Researchers in Germany have found that a new combination of near-field optical techniques and vibrational spectroscopy could enable label-free single-molecule DNA sequencing.
In their proof-of-principle study, which appeared online in the international edition of Angewandte Chemie last month, the scientists used a combination of atomic force microscopy and Raman spectroscopy to analyze a single molecule of homopolymeric RNA.
Although they did not read the molecule base by base, they say that the technology provides enough sensitivity, contrast, and resolution to do so.
Atomic force microscopy on its own, which scans a sample with a silver-coated tip less than 20 nanometers in diameter, offers enough resolution to sequence single strands of nucleic acid, but it cannot distinguish between different bases, according to Volker Deckert, one of the study’s authors and director of proteomics at the German government-funded Institute for Analytical Sciences in Dortmund.
Raman spectroscopy, on the other hand, can distinguish DNA bases by their characteristic spectra, but its resolution is not good enough for detecting single bases. In order to overcome each method’s shortcomings, Deckert and his colleagues combined them into what they call tip-enhanced Raman scattering, or TERS.
They started out using TERS to study larger structures, such as virus particles, but “we wanted to get the ultimate lateral resolution and still get the spectra that we are used to,” Deckert told In Sequence last week.
Initially, he and his colleagues had planned to use DNA as their test case because “everyone knows what DNA is,” he said. However, it turned out to be “much easier” to obtain long RNA oligonucleotides with defined homopolymeric stretches than DNA oligos of that type, so the researchers chose RNA for their initial study.
In their study, the scientists were able to measure cytosine-specific Raman spectra at seven positions along a single RNA strand, each spectrum coming from a region about 30 to 60 bases long underneath the AFM tip. This showed that the signal-to-noise ratio of the method is good enough to obtain base-specific spectra from a single nucleic acid strand.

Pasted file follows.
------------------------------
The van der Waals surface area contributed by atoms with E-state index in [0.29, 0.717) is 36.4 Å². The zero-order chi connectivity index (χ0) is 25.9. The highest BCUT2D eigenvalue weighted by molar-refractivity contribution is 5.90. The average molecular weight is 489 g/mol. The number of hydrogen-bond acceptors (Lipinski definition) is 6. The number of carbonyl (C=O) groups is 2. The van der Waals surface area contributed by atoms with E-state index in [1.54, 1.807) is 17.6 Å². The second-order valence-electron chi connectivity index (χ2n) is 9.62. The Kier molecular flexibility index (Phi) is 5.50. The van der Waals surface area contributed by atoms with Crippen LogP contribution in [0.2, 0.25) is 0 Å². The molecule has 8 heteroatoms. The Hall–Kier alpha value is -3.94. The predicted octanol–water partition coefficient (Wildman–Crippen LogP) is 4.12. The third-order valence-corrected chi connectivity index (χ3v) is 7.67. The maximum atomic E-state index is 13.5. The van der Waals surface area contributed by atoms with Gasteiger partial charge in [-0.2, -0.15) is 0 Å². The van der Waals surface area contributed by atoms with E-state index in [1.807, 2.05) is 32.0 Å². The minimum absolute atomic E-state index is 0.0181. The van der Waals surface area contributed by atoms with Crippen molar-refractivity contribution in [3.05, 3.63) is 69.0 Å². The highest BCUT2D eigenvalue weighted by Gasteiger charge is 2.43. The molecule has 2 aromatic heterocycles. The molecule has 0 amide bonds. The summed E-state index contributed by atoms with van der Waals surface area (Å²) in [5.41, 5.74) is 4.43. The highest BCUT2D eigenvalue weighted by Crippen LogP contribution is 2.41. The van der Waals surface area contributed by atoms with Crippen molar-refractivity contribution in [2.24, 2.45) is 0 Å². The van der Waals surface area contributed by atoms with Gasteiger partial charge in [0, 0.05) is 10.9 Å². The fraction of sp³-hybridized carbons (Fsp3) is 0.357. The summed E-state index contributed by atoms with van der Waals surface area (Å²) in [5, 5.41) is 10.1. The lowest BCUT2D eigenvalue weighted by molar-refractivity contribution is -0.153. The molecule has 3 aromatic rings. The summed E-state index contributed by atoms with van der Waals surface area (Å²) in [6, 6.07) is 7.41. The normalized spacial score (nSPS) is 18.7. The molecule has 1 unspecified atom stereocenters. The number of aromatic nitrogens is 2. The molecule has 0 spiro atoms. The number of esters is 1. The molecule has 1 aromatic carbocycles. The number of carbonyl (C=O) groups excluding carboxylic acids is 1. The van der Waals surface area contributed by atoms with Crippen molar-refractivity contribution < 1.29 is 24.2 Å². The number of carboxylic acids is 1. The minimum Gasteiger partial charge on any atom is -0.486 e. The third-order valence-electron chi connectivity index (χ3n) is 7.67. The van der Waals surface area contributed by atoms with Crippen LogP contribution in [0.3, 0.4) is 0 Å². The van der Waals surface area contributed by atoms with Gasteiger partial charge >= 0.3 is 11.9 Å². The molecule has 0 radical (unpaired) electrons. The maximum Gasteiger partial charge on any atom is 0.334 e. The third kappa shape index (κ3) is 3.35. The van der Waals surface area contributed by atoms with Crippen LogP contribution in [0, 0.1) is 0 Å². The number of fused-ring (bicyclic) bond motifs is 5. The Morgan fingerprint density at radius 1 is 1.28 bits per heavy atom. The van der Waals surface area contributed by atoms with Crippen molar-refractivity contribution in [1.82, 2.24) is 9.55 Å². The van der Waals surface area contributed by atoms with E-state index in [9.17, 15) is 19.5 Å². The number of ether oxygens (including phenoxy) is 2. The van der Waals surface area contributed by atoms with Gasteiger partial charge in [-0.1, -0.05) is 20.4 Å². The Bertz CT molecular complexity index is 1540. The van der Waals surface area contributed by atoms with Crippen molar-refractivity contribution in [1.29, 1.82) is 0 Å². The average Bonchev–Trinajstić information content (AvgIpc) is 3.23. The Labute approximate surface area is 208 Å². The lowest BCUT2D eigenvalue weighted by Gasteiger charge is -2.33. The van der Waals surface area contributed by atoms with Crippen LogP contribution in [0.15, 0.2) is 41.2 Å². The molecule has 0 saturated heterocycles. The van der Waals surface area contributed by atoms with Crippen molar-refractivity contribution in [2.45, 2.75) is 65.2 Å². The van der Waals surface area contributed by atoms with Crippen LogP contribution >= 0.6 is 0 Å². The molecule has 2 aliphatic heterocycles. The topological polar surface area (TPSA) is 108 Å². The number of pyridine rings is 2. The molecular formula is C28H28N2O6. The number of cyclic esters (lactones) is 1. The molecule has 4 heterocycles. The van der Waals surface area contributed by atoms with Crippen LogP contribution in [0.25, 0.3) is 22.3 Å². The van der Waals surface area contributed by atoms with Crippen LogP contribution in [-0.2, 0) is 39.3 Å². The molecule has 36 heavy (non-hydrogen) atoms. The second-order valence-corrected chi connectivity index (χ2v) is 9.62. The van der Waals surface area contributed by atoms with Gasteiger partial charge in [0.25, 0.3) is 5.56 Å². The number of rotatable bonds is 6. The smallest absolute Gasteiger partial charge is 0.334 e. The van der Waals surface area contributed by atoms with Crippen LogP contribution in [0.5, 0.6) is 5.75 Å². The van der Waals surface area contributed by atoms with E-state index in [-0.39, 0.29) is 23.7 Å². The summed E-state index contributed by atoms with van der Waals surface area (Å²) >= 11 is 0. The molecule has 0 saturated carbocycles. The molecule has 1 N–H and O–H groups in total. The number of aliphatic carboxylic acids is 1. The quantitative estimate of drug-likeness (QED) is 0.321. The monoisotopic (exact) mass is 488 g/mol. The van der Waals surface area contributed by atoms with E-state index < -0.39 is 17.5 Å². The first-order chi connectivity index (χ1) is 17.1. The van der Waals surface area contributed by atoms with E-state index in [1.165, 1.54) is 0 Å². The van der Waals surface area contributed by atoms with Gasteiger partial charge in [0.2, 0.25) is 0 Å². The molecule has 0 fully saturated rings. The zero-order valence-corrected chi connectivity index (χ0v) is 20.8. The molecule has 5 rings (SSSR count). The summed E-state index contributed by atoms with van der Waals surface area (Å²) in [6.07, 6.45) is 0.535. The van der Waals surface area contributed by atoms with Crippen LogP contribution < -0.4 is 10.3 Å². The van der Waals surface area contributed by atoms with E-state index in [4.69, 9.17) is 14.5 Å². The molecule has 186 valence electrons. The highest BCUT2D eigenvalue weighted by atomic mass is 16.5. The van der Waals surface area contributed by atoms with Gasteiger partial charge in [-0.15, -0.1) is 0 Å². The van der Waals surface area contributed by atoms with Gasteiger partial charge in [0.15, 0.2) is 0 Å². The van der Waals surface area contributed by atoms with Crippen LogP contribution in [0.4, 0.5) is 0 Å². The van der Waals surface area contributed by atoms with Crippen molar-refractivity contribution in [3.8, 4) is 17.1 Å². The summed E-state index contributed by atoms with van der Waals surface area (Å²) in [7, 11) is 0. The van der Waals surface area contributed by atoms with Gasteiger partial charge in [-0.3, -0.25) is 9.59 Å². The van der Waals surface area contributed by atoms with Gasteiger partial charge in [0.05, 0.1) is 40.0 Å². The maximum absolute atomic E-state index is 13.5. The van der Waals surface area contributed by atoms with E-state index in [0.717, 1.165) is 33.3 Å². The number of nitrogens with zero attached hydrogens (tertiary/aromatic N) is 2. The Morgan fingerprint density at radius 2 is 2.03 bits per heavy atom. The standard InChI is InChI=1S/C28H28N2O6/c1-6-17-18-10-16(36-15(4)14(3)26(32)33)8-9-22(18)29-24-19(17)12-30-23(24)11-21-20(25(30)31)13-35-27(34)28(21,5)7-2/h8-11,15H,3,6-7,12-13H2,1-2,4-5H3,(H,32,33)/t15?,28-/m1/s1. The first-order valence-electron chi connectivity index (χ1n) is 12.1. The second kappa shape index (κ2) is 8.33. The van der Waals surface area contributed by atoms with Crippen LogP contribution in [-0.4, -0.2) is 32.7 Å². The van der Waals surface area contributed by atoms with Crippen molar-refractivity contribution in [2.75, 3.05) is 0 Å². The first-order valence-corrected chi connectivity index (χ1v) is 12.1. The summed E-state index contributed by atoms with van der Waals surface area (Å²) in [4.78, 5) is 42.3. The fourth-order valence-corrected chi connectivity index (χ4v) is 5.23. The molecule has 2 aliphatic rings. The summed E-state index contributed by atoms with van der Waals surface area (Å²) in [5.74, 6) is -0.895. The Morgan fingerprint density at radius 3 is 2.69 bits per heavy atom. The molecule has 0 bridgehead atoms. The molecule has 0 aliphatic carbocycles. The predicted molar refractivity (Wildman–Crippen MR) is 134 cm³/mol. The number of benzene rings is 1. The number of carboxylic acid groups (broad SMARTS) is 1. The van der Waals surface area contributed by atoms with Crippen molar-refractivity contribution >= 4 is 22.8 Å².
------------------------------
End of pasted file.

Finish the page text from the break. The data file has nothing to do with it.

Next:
“If it was not only one [type of] base — like in our case, poly-C — we would be able to see differences between different bases,” Deckert said.
Secondly, the researchers were able to position the tip precisely over the RNA molecule several times. “This is not straightforward, because you have to have sub-nanometer positioning,” which required that the system was isolated from even small vibrations, Deckert explained.
The reason why they did not scan the RNA base by base is that they could not move the tip even more precisely, in one-base intervals. But Deckert, who is a physical chemist by training, is confident that a €15,000 ($22,000) add-on that will allow them to move in 100-picometer steps will solve that problem.
The total setup, consisting of an atomic-force microscope and a Raman spectrometer with a “very good” detector, costs approximately €250,000, he estimated.
Because the AFM tip covers several RNA bases, the lateral resolution is not good enough to interrogate each base directly. “I don’t think that can be achieved at all,” Deckert said.
But if the tip can be shifted by a single base, the difference in the spectrum would be enough to determine the next base. “If we have, let’s say, 10 to 20 bases underneath our tip, but we can move by one-base spacing, … for instance, A goes out [underneath the tip and] T goes in,” he explained.
In terms of analyzing DNA, “this AFM approach is very interesting for some specific occasions, for example looking at [DNA from] single virus particles that are very difficult to do PCR on,” Deckert said.
The main advantages of sequencing by TERS are that the method is label-free and does not require sample amplification, he said.